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NP6.2

Recent developments in Geophysical Fluid Dynamics: Waves, Turbulence, Transport and Intermittency
Convener: Uwe Harlander  | Co-Conveners: Francois Schmitt , Joe LaCasce , Andreas Will , Michael Kurgansky , J.M. Redondo , Nadeem Malik , Claudia Cherubini , Yuli D. Chashechkin 
Orals
 / Tue, 25 Apr, 10:30–12:00  / Room M2
Posters
 / Attendance Tue, 25 Apr, 17:30–19:00  / Hall X4
Geophysical Fluid Dynamics (GFD) deals with various aspects of the mathematical descriptions of rotating stratified fluids starting from the physical laws of hydro-thermo-dynamics. Physicists and Mathematicians originating from various disciplines developed physical and numerical models with increasing complexity, adding to our fundamental understanding of such flows and thereby unifying these fields. Today GFD is a truly interdisciplinary field of its own, which encompasses multiscale flows of planetary atmospheres and oceans, their weather and climate, and the motions of 'the solid Earth'.

In this session we invite contributions expanding our understanding of the complex behavior of geophysical flows and Turbulence, presenting novel techniques that either facilitate a deeper understanding or improve the efficiency of numerical procedures involved, and/or reviewing major advances in a particular aspect of geophysical fluid dynamics. In these contexts, the role of non-linear, inertial, internal, vorticity or helicity waves are an important factor in the understanding of GFD flows.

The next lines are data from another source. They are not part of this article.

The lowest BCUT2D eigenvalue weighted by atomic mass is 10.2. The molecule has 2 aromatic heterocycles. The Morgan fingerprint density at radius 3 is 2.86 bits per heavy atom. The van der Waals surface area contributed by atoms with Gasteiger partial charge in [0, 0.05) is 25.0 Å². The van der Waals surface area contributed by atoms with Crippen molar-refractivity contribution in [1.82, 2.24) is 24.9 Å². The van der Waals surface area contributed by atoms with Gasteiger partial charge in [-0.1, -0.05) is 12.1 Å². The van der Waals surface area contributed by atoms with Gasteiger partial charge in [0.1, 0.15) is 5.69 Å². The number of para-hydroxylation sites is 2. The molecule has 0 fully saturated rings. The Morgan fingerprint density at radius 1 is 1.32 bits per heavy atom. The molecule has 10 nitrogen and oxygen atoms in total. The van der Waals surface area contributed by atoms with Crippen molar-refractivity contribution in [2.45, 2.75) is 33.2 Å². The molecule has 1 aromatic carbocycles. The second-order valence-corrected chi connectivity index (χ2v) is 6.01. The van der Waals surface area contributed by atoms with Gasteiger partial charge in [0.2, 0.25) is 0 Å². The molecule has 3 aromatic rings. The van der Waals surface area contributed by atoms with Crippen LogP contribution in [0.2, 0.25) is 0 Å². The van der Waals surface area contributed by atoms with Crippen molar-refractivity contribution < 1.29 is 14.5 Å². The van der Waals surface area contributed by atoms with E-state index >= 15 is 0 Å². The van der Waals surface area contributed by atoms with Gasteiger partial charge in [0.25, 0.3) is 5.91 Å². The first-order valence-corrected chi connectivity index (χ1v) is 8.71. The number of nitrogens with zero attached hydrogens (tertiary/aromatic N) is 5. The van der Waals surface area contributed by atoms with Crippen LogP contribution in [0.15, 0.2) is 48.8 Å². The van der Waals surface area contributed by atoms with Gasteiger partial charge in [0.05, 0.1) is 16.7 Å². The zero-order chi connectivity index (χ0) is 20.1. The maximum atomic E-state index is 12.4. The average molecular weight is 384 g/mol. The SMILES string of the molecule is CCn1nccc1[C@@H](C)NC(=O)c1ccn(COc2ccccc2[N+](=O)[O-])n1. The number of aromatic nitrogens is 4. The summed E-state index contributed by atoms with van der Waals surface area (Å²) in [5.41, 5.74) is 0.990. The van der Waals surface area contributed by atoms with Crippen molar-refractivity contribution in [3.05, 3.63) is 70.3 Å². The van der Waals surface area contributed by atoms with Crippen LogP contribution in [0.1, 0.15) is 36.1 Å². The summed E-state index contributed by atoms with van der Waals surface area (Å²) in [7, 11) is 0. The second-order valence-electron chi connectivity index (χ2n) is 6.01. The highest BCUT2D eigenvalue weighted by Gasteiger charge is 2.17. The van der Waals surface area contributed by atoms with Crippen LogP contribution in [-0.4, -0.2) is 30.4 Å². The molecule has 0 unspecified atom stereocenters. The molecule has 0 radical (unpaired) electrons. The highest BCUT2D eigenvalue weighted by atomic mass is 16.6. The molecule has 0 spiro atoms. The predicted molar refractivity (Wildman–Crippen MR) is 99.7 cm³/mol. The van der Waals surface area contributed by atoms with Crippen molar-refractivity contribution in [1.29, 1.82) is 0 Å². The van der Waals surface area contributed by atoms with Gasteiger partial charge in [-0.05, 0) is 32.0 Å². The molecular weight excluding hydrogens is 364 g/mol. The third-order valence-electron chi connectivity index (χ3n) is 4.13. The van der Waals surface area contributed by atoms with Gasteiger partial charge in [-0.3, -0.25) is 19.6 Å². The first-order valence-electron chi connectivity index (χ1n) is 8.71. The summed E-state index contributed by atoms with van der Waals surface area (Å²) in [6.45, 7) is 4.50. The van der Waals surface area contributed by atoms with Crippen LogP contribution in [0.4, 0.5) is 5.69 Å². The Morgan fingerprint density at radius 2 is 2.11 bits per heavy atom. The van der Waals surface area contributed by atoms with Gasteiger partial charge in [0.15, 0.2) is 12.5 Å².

The interdisciplinary character of dynamical and computational aspects of this session encourages an exchange of ideas and contributions across various fields, such as meteorology, oceanography, astrophysics, geological fluid dynamics, applied mathematics, and computational fluid dynamics with applications to ocean and atmosphere and their Biological influences.

This session is also concerned with Shock, violent and multi-phase transport, including sedimentation, percolation and other complex nonlinear dynamics proceses and turbulent mixing.

Body forces have direct applications to the Earth's ocean and atmosphere as well as to fundamental aspects of fusion and astrophysical high Mach number flows, Richtmyer-Meshkov and Rayleigh-Taylor flows. Mechanisms of the formation of structures, intermittency, propagation and decay of explosions, etc... The parameterization of these processes are among the discussed themes. Presentations including data of field and laboratory studies, numericalmena of and analytical modelings. Theoretical fluid pheno all scales from the finest ones defined by dissipation to global large values are welcome.

Invited Lecturers:

Otman Ben Mahjoub ( Univ. Abdelmalek Essaidi, Morroco)
- Intermittency in Complex Flows